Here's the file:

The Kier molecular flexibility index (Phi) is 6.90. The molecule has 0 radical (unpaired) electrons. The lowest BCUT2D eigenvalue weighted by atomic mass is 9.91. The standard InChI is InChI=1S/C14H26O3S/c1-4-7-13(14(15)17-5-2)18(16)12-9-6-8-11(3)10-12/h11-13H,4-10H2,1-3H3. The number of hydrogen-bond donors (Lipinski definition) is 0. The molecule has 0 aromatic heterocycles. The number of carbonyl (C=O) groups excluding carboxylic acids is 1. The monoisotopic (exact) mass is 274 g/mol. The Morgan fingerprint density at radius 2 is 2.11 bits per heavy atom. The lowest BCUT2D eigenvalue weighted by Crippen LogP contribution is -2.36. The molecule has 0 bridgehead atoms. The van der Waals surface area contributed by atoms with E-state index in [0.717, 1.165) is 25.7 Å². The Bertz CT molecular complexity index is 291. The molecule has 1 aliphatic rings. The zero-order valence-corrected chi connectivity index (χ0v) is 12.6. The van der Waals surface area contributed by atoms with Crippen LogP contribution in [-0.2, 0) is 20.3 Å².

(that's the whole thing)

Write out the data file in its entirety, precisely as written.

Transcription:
The Kier molecular flexibility index (Phi) is 6.90. The molecule has 0 radical (unpaired) electrons. The lowest BCUT2D eigenvalue weighted by atomic mass is 9.91. The standard InChI is InChI=1S/C14H26O3S/c1-4-7-13(14(15)17-5-2)18(16)12-9-6-8-11(3)10-12/h11-13H,4-10H2,1-3H3. The number of hydrogen-bond donors (Lipinski definition) is 0. The molecule has 0 aromatic heterocycles. The number of carbonyl (C=O) groups excluding carboxylic acids is 1. The monoisotopic (exact) mass is 274 g/mol. The Morgan fingerprint density at radius 2 is 2.11 bits per heavy atom. The lowest BCUT2D eigenvalue weighted by Crippen LogP contribution is -2.36. The molecule has 0 bridgehead atoms. The van der Waals surface area contributed by atoms with E-state index in [0.717, 1.165) is 25.7 Å². The Bertz CT molecular complexity index is 291. The molecule has 1 aliphatic rings. The zero-order valence-corrected chi connectivity index (χ0v) is 12.6. The van der Waals surface area contributed by atoms with Crippen LogP contribution in [-0.2, 0) is 20.3 Å².